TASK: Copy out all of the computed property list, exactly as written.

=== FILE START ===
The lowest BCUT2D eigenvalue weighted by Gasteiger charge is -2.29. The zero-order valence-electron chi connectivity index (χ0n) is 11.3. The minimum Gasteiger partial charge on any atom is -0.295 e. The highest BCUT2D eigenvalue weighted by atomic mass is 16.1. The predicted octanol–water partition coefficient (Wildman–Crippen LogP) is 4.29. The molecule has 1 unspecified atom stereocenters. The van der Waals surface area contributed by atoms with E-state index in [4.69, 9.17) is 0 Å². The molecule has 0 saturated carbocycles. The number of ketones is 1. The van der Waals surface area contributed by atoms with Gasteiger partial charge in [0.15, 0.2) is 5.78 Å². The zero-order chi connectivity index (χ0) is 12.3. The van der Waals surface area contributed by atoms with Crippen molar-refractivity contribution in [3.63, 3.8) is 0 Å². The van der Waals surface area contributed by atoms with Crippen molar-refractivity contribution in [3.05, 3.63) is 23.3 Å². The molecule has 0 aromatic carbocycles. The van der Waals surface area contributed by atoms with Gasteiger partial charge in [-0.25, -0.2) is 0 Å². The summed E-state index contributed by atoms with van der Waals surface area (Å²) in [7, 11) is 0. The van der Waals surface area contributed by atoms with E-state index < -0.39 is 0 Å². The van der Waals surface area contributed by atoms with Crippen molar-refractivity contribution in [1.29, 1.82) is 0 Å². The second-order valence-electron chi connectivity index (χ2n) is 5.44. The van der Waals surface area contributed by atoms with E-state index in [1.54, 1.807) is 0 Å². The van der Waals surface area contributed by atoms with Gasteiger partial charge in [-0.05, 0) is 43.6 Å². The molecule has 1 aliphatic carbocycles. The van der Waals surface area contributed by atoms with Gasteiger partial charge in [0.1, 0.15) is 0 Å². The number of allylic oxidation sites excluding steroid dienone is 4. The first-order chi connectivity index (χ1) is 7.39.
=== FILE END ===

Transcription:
The lowest BCUT2D eigenvalue weighted by Gasteiger charge is -2.29. The zero-order valence-electron chi connectivity index (χ0n) is 11.3. The minimum Gasteiger partial charge on any atom is -0.295 e. The highest BCUT2D eigenvalue weighted by atomic mass is 16.1. The predicted octanol–water partition coefficient (Wildman–Crippen LogP) is 4.29. The molecule has 1 unspecified atom stereocenters. The van der Waals surface area contributed by atoms with E-state index in [4.69, 9.17) is 0 Å². The molecule has 0 saturated carbocycles. The number of ketones is 1. The van der Waals surface area contributed by atoms with Gasteiger partial charge in [0.15, 0.2) is 5.78 Å². The zero-order chi connectivity index (χ0) is 12.3. The van der Waals surface area contributed by atoms with Crippen molar-refractivity contribution in [3.63, 3.8) is 0 Å². The van der Waals surface area contributed by atoms with Crippen molar-refractivity contribution in [3.05, 3.63) is 23.3 Å². The molecule has 0 aromatic carbocycles. The van der Waals surface area contributed by atoms with Gasteiger partial charge in [-0.25, -0.2) is 0 Å². The summed E-state index contributed by atoms with van der Waals surface area (Å²) in [7, 11) is 0. The van der Waals surface area contributed by atoms with E-state index < -0.39 is 0 Å². The van der Waals surface area contributed by atoms with Crippen molar-refractivity contribution in [1.29, 1.82) is 0 Å². The second-order valence-electron chi connectivity index (χ2n) is 5.44. The van der Waals surface area contributed by atoms with E-state index in [1.54, 1.807) is 0 Å². The van der Waals surface area contributed by atoms with Gasteiger partial charge in [-0.05, 0) is 43.6 Å². The molecule has 1 aliphatic carbocycles. The van der Waals surface area contributed by atoms with Gasteiger partial charge in [0.1, 0.15) is 0 Å². The number of allylic oxidation sites excluding steroid dienone is 4. The first-order chi connectivity index (χ1) is 7.39.